Centralia: Get to know your friendly Ghost Town
Centralia was a logging community located just south of Centralia Rd. and west of US 19. Neither of these roads existed when Edgar Roberts moved his saw mill to Centralia from Coleman, FL forming the Central Cypress Lumber Company in 1910. Before that the same mill was located in Donna, LA. The mill went into production in 1911 with it’s remarkable double band saw which was able to cut a hundred thousand board feet a day. The image above was taken from Centralia’s water tower looking south west. Let us examine some of the structures in the photo:
- This is the lathe and shingle mill which is under construction in the photo
- Rear of the 2 story saw mill
- Drying area- after the logs were milled they were stored in stacks here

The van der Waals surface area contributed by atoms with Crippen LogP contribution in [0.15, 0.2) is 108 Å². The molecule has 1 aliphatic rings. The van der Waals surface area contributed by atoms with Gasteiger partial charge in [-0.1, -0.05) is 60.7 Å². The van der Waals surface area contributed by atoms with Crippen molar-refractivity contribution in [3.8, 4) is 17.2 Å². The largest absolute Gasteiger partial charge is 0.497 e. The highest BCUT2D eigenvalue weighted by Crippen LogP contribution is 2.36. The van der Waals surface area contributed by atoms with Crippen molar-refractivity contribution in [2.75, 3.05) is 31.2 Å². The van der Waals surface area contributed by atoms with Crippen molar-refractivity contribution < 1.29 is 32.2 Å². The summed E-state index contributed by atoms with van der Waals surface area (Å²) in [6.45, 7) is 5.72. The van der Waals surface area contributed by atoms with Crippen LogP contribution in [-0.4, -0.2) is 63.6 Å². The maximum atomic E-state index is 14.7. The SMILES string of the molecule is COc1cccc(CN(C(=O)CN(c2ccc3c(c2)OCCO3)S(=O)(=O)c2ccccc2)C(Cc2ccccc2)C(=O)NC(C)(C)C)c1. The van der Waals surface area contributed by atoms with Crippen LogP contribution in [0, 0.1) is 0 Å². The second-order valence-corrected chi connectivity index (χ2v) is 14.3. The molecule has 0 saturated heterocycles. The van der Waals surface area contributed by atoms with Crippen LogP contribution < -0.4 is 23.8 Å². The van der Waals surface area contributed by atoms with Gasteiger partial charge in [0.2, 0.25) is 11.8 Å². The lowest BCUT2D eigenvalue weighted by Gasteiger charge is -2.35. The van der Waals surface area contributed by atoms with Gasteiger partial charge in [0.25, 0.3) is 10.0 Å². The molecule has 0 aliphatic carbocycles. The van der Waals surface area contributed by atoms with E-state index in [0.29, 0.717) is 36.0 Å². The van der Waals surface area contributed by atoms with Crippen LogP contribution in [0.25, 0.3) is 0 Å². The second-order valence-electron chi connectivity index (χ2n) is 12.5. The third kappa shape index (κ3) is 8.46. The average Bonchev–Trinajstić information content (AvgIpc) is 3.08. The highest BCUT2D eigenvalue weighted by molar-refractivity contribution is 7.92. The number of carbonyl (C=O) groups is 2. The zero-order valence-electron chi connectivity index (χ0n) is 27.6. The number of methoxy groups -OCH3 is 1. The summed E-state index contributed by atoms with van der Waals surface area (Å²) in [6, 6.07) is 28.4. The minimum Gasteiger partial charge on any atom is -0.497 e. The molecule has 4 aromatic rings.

- Oak Grove, the community where the white mill workers lived
- Narrow gauge railroad that was used to transport logs from cutting site to float pond. Several men pushed rail carts by hand throughout the logging areas.
An aerial photo of Centralia was taken in 1943: The blade itself was 1 foot wide. The wheels were about 9-10 feet in diameter. Every evening the blade would be sharpened. Here is a mill operator sharpening the blade at the Centralia mill: An image of a similar bandsaw of the same era from Laguna Beach, CA, gives an idea of what the Centralia saw would have looked like erected: 9′ Band Saw The base of the saw still exists at the Centralia site. (image) Today, the mill itself is gone but the bases of it’s support pillars still exist. Here are some images of the exterior of the mill: It was the policy of the Central Cypress Lumber Co. to waste no lumber. In addition to the saw mill, a mill for producing lathe and shingles was built as seen under construction in the aerial photo. Here is an advertisement in the St. Pete Times Dec. 1, 1911 for shingles and lathe: http://news.google.com/newspapers?nid=888&dat=19111201&id=5P5OAAAAIBAJ&sjid=skwDAAAAIBAJ&pg=2199,4635103